“All of the heads, seven in number, have their own pronounced character and concur in unification of the action. A Village Woman, who has escaped from paternal authority, seeks to return to favor: her brilliant attire announces the motive and fruit of her escape. Behind her, the guiltiest, The Ravisher, increases interest in that he indicates real repentance and honest intentions to repair through marriage the wrong he has committed against this family. The Father’s first movement is to push her away; the more indulgent Mother, wants to calm him. Behind them are the two Sisters: the older one implores and seconds the wife’s efforts in a respectful manner; the younger one throws up her hands in surprise: she doesn’t know enough about the consequences of the event to feel as afflicted as her elder sister. Finally, the brother, who is still a child, only has the emotions that any sensitive being feels automatically when he sees pain or distress in others. Without eclipsing the main subject, a small dog, who recognizes his former mistress and shows his joy at her return with the caresses of an animal who is a symbol of fidelity, rectifies and tempers an impression which would otherwise be too distressful.”
Wille, Student of Greuze
To give body to this moralizing subject, Wille the Son replicates his first master’s procedures, especially in the Village Bethrothal on which Greuze was working when Wille was in his studio. The young artist concentrates on each figure’s pose and doesn’t hesitate to exaggerate mimicry and gestures in the quest for better effects. Like Greuze, he had prepared his picture with sketches from life. The mother in mid-speech and her back bent by daily labor can be seen in reverse and with more ordinary clothing in a black chalk drawing signed P.A. Wille filius, dated 1772 (27 x 20.5 cm. private collection). An earlier sanguine bearing the date 1768 had helped the artist depict the head of one of the sisters, even if in the painting he accentuated the expression of surprise (30 x 22 cm.)
Openly nordic, Wille’s technique is nonetheless very different from that of Greuze. His light is colder without genuine direction and creates shadows which are as profound as they are uncertain. His chromatic range is intense and contrasted, with passages of pure tonalities, as here in the brick red and pastel blue in the bourgeois couple’s apparel. Their modest condition does not, for that matter, prevent the artist from imagining dress with a certain refinement, for example in the father’s yellow striped vest or the mother’s checkered apron which seems to be silk. The artist especially preferred these warmly colored striped fabrics with which he even clothed miserable peasants, as in Alms or the Unhappy Family, presented in the 1777 Salon (Angers, Museum of Fine Arts).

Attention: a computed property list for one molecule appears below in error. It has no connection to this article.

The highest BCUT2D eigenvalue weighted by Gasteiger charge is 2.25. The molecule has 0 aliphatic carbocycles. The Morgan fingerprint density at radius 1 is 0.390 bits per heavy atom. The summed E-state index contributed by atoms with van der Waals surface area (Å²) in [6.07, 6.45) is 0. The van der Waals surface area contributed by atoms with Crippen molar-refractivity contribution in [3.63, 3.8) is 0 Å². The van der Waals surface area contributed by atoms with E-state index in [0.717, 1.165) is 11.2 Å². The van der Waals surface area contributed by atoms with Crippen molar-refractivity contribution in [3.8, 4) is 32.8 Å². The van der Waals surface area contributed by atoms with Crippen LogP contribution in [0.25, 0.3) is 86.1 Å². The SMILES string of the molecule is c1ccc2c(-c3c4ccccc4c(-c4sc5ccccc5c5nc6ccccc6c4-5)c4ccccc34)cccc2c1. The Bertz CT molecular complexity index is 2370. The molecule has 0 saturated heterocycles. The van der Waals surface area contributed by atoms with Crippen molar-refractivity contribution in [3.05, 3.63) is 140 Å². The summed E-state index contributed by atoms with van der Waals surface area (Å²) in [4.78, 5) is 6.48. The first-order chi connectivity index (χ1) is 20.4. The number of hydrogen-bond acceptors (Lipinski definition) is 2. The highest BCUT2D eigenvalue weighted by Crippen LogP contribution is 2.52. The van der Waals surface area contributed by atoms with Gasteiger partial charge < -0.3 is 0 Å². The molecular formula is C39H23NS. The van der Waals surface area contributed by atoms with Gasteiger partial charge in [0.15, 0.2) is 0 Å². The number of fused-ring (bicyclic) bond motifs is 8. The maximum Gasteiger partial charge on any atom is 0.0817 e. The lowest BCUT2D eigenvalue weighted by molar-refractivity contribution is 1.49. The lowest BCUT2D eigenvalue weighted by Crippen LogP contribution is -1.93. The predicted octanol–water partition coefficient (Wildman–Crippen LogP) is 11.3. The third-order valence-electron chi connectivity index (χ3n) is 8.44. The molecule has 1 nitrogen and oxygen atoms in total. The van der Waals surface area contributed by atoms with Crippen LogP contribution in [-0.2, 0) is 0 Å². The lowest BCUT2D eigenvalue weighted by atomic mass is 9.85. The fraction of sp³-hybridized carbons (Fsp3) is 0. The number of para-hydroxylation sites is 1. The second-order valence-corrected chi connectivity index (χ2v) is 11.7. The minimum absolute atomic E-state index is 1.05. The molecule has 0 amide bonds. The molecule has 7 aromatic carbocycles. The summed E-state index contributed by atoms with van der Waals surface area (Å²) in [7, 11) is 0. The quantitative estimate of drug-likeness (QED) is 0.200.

For Wille, the overlapping stripes in the apron folds are a pretext for displaying a rare masterly technique which delights in the multiple deliberately superfluous details of an assumed realism, such as in the still life at the foot of the table. The painter enjoys describing the reflections in the young offender’s white silks, the fine lace of her sleeve ruffles, the gilt galloons on the young man’s suit, the ledger with the tiny date of 1773 inscribed on the top of the page, the ink well’s reflection on the shining pewter pot, the cat’s whiskers, the folds in the father’s stockings, and the least stitch in the luxurious brightly colored tapestry covering the table.
Bibliography of the Work
Emma BARKER, Greuze and the Painting of Sentiment, Cambridge University Press, 2005, pp. 223-225.
Louis Hautecoeur, "Pierre-Alexandre Wille le fils (1748-1821?)," Mélanges offerts à M. Henry Lemonnier, Paris, É. Champion, 1913, pp. 448, 452, 463.
Journal des Beaux-Arts, November 1775, p. 349.